Those of us with a present and future voice who only point out problems run the risk of running in circles or, worse, running off the edge with Wile E. Coyote. If we’re willing to innovate enough to find solutions and humble ourselves enough to support others with good solutions, then we see the edge. Once that edge becomes clear, let us stand together while we draw the lay of the land, drawing less on paper and more on each other’s passion for this.




by Jose Vilson on October 11, 2007

No Child Left BehindEvery year, sometime in September, teachers and administrators get a huge stack of papers describing to us exactly how our kids performed in the 2-3 largest tests in the city (for those outside of the city: Math, English / Language Arts, and Mastery of the English Language). I honestly feel sorry for the tons of trees that die on this occasion because 1) once it’s handed out, the higher-ups never really have to look at it again and 2) most teachers look at the report very briefly. Unfortunately, these reports don’t really tell us much except at their proficiency for passing state tests according to the difficulty of the test (the stats also depends on whether the mayor wants people to think he’s doing a good job or not, but that’s another story).

If you look at a student’s score and see a 2 next to his / her math state exam score, we’re supposed to assume the child is “approaching” the math standards. Isn’t everyone in a math classroom approaching math standards, just at their own speed? And what part of math is he / she not doing well in? Of course, I can look at the raw score and see whether the child is a “low” 2 or a “high” 2, but it still doesn’t tell me much.

Is the child not able to reason through certain problems? If worded differently, will the student get the answer correct? Is the issue geometry, algebra, measurement, or just a lack of command of the English language? Did the child get appropriate services throughout the year or just made to fill out paperwork that he / she didn’t understand? Do the teachers have an opportunity to address the different intelligences they come across when they get the students?

And this might seem weird from someone who’s compared people to numbers that can be broken up into a unique set of primes, but to wit, we are all composite, and thus more complex than a 1,2,3, or 4 rating on our math or ELA exams. We have different strengths and weaknesses, and a good teacher should be able to address and differentiate according to those intelligences, not simply to what a state exam tells them. If we really care about the students, then data-driven education is only a reasonable fraction of what we as educators should look at. Classroom management, chemistry, and personality types also come into play when we cater to the students we teach.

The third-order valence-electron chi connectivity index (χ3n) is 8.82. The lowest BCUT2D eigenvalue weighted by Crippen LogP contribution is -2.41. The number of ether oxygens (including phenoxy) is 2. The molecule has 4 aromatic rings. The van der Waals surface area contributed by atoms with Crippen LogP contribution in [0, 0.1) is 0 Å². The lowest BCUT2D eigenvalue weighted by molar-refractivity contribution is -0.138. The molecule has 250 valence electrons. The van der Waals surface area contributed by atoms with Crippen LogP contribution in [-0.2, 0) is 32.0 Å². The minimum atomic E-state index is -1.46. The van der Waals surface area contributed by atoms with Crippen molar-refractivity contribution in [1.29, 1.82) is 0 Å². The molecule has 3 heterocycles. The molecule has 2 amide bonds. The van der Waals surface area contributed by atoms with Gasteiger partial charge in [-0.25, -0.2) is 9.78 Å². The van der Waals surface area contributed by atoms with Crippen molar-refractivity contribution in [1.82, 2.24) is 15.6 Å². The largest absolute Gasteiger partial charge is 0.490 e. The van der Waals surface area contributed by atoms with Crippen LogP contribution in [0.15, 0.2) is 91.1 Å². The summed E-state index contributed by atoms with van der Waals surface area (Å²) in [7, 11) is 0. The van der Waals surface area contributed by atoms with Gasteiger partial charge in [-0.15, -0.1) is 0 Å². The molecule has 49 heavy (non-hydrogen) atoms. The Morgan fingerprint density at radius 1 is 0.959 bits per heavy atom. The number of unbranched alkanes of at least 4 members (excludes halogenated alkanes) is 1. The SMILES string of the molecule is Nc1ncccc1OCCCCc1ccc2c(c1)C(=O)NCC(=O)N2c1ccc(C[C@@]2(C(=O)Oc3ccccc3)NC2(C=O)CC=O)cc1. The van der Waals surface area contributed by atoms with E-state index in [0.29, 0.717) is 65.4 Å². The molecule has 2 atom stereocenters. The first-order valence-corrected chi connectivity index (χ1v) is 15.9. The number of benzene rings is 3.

Despite or because of this, we all know the key to most students’ learning is to make our lessons if not always fun, but informative, interesting, and in tune to our children’s needs. Characteristics like enthusiasm, focus, routine, and caring cater to the child’s most prime of needs.

Tests, on the other hands, are often disingenuous across the board, and easily manipulated in the face of political gain or corporate investment. Our children have been looked at as nothing but numbers and means for monetary gain, even before No Child Left Behind. A “3″ in one math test can mean something completely different from a “3″ in the same test from the previous year (and usually does). How many educational “non-profits” do we see at our schools nowadays? How many times are math and ELA scores emphasized more than school culture and morale? When’s the last time you heard a teacher tell a student a really good but unrelated story for fear that they might not have enough time to prepare for the test? If they don’t want us teaching to it, they sure have a funny way of showing us.

All this to say that the students who I say good morning to have much more potential than some contrived message we’re supposed to gather from that number. The real data we collect, the diagnostics, pre-tests, post-test, post-post-tests, finals, midterms, portfolios, projects, etc. should be used to inform you of whether the child gets what we’re talking about and if not then we probably have to teach it again (formative and summative). Yet, we can’t give in to the influences and pressures to become drones to a heartless system.

Then again, I’m still a dreamer.

jose, who just made a portfolio project based on the upcoming Penny Harvest …